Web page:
One could think of all those crank TV shows of late about obscurantist paranormal events: ghosts, apparitions, daemonic possession, etc. It’s as if within our collective psychosis we were at last discovering the cracks in the seams of the Real, and that it is not us who are contacting some invisible realm or alternate reality but is rather the truth that we are the ones who have been imprisoned in a collective fun house or House of Mirrors: a maya world of illusion, a Symbolic Order of the Unreal. And, that the supposed ghosts and uncanny beings that are breaking through from the mythical noumenon, or Other Side are actually the ones who are not psychotic, the ones no longer bound in the prison of psychoses, maya, illusion, symbolic order, etc.; that it is we who are touching the Real where life is no longer Life-in-death or bound to the wheel of “rotary drives” (Schelling). As if dialectically we were the ones in the rear view mirror of reality, and the others were seeping into our realm from the Outside in trying to lead us back out of the labyrinth of madness, mayhem, and psychosis.
As Carew will comment on Zizek’s notion after Lacan of the Symbolic Order, saying, if the Symbolic exists, then the world is, at best, a fragmented totality whimpering under its own weight—a totality that, unable to posit itself as all, in the case of at least one creature (man) is forced to withdraw into a nocturnal irreal self due to a primordial moment of metaphysical trauma in its heart of hearts, thereby establishing the primary role of dislocation in ontology. (C, p. 316) Are we doomed to wander in a world of images that are images of nothing, is irreducible in the transcendental explanation of the conditions of the possibility of experience and the Symbolic? The German Idealists came to the conclusion that something must have gone horribly wrong in the life of the absolute: for no God, no divine nature, could have wanted this to be our fate, since for both, our fate is tied up with theirs. (C, p. 317)
It was none other than Arch-pessimist Arthur Schopenhauer devoted an entire philosophy to the aim of demonstrating that existence was necessarily bad, driven by an unceasing, unquenchable, thoughtless cosmic Will to which we are all puppets, and by which we are inevitably destroyed. ‘Life is a business that does not cover its costs’, he said – all is not for the best in the workings of the universe. We are thrown into the middle of a world we do not understand and cannot control. Our desires are mad and forever outstrip our means of satisfying them. Reality is something we must constantly repress in order to function.’3 The term ‘depressive realism’ comes from a psychological study performed by Alloy and Abramson in 1979 which suggested that depressives routinely demonstrate better judgment about how much control they have over events (as opposed to non-depressives, who habitually over-estimate their control). Alloy and Abramson concluded that ‘depressed people are “sadder but wiser”… Non-depressed people succumb to cognitive illusions that enable them to see both themselves and their environment with a rosy glow.’ (B, p. 3) Maybe in the end our cognitive illusions are defense mechanisms to keep the truth of our psychosis at bay, to bind us in the cave of our illusions, comfort us in our prison house of doom and despair.
One is tempted to rethink those like Buddha, Jesus, the Gnostics, Krishnamurti, and any of a number of other would-be psychologists, saviors, poets, philosophers, etc. that have tried to break down the symbolic lies that encase us in our illusory psychosis. Each in his own way trying to lead us out of madness into the Real. Each in his own way offering a de-programming module, a way to free ourselves of the Symbolic web of maya surrounding us, locking our minds into a machine of productive illusion. Maya seems more like an Engine of Desire: a machinic intelligence that produces the symbolic universe of meaning we assume is “human”. In truth what we need is what my friend R. Scott Bakker, the fantasist, terms the Semantic Apocalypse in which we finally escape or exit the Symbolic Order of Maya and Illusion once and for all. Yet, why do we keep coming back for more, as if the “rotary drives” of death and desire were stuck in some repetitive mode of churning in the hinterlands of the cosmic nightlands had us bound forever to the wheel of illusion and maya with no way out. Maybe after all one is better off reading the likes of H.P. Lovecraft and Thomas Ligotti who at least know in their dark gnosis (freedom) that we are all mad and psychotic living in a endless maze of horror and cosmic pessimism where the only monstrous thing is our own Mind revolving in a self-reflecting Void.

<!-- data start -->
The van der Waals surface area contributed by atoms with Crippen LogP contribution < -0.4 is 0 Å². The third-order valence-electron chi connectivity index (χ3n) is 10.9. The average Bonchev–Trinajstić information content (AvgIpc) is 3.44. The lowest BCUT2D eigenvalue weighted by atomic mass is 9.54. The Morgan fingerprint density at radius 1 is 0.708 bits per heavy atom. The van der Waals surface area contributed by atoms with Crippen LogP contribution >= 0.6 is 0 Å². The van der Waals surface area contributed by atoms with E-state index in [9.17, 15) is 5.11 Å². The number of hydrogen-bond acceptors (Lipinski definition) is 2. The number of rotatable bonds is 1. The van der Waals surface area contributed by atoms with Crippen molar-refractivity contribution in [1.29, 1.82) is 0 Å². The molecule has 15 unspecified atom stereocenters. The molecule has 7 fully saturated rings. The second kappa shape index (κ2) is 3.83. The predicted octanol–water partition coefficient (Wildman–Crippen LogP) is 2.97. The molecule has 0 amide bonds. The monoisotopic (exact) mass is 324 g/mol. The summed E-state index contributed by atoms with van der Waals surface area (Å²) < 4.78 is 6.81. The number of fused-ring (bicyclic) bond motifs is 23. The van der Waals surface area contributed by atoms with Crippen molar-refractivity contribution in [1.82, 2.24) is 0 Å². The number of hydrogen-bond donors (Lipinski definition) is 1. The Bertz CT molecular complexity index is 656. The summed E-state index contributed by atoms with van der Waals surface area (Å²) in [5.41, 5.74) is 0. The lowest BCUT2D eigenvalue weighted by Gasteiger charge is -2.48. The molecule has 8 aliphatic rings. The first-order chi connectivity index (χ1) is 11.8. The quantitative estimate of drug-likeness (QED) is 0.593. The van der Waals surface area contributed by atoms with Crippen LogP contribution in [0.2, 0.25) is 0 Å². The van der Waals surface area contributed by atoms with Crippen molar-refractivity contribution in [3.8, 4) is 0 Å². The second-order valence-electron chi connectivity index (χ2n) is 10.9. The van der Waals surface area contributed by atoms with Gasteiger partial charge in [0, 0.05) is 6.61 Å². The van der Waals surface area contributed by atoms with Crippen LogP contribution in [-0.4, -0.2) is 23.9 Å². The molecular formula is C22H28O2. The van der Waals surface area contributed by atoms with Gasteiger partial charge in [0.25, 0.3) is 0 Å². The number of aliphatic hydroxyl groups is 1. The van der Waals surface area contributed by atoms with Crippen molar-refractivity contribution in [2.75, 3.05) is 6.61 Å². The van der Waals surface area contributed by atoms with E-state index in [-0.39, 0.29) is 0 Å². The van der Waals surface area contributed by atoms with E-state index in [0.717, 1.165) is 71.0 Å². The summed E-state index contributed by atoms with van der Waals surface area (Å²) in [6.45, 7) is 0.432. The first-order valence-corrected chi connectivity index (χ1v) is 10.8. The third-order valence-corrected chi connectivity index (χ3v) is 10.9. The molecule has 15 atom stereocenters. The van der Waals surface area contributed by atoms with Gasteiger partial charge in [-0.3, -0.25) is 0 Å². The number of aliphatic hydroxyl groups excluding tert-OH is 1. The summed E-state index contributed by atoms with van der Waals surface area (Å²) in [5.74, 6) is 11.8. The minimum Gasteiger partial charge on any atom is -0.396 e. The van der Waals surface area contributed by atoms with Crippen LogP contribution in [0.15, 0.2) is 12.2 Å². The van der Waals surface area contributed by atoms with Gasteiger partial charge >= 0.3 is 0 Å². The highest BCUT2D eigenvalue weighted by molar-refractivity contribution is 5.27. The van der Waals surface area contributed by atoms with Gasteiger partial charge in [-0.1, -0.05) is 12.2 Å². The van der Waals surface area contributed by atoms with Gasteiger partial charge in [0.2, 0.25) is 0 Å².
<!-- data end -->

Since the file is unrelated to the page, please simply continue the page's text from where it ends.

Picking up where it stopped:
Zizek’s philosophy pushes the limits of a radical idealism from within the psychotic world of the Symbolic seeking to discover the gaps, cracks, and lesions in the fabric of the Symbolic Order, seeking to discover the undecidable fractures in the fun house and thereby expose the Real in the interstices of this failed world of human meaning: this is Transcendental Materialism – the psychotic Subject caught in the trap of illusion and cognitive biases seeking to slay the beast at the center of the labyrinth and reveal the light in the “night of the world”. For Zizek the Real is Void: not a realm of passive ruin, a realm of emptiness and lifelessness, but rather a realm of antagonism, a realm of Bataillean excess, and energetic vacuum full of contradiction and flux from which the “rotary drives” continuously produce the universe we see all around us. Has he succeeded in his philosophical project? One will have to judge for oneself.
In the next few posts I’ll be once again turning to Graham Harman and his progeny, Ian Bogost, Levi R. Bryant, Timothy Morton who all in one way or another tell us there is another way, a way out of the maze, a way out of this solipsistic symbolic universe of human desire and meaning, this trap of cognitive bias. What is this way? They speak of objects, of things independent of the Mind/World distinction, of things that exist independent of the Mind and its illusions, of things that act independent of our human meanings and human access. For Speculative Realists there is a way out of our collective madness, a way out of the Kantian circle of idealism, the correlative circle of the world in-itself and for-us. They seek a different path than pushing the limits of the Subject to the max. Instead they seek to let the objects, things, entities of the world perceive for-themselves, let the objects reveal their own dark secrets without human intervention. Is such a thing possible? Or is this just one more trick, a piece of rhetorical illusionary sophistry seeking to establish itself as speculative philosophy? We’ll have to find out.
I’ll take up Harman’s Guerilla Metaphysics, Ian Bogost’s Alien Phenomenology, Timothy Morton’s Hyper-Objects, and Levi R. Bryant’s Democracy of Objects. Let’s see what objects have to say.
- Bhattacharji, Sukumari (1970), The Indian Theogony: A Comparative Study of Indian Mythology from the Vedas to the Puraṇas, pages 35-37, Cambridge University Press Archive
- Carew, Joseph. Ontological Catastrophe: Zizek and the Paradoxical Metaphysics of German Idealism (New Metaphysics). (Michigan Publishing, University of Michigan Library, October 29, 2014)
- Jeffery, Ben (2011-11-16). Anti-Matter: Michel Houellebecq and Depressive Realism (p. 1). NBN_Mobi_Kindle. Kindle Edition.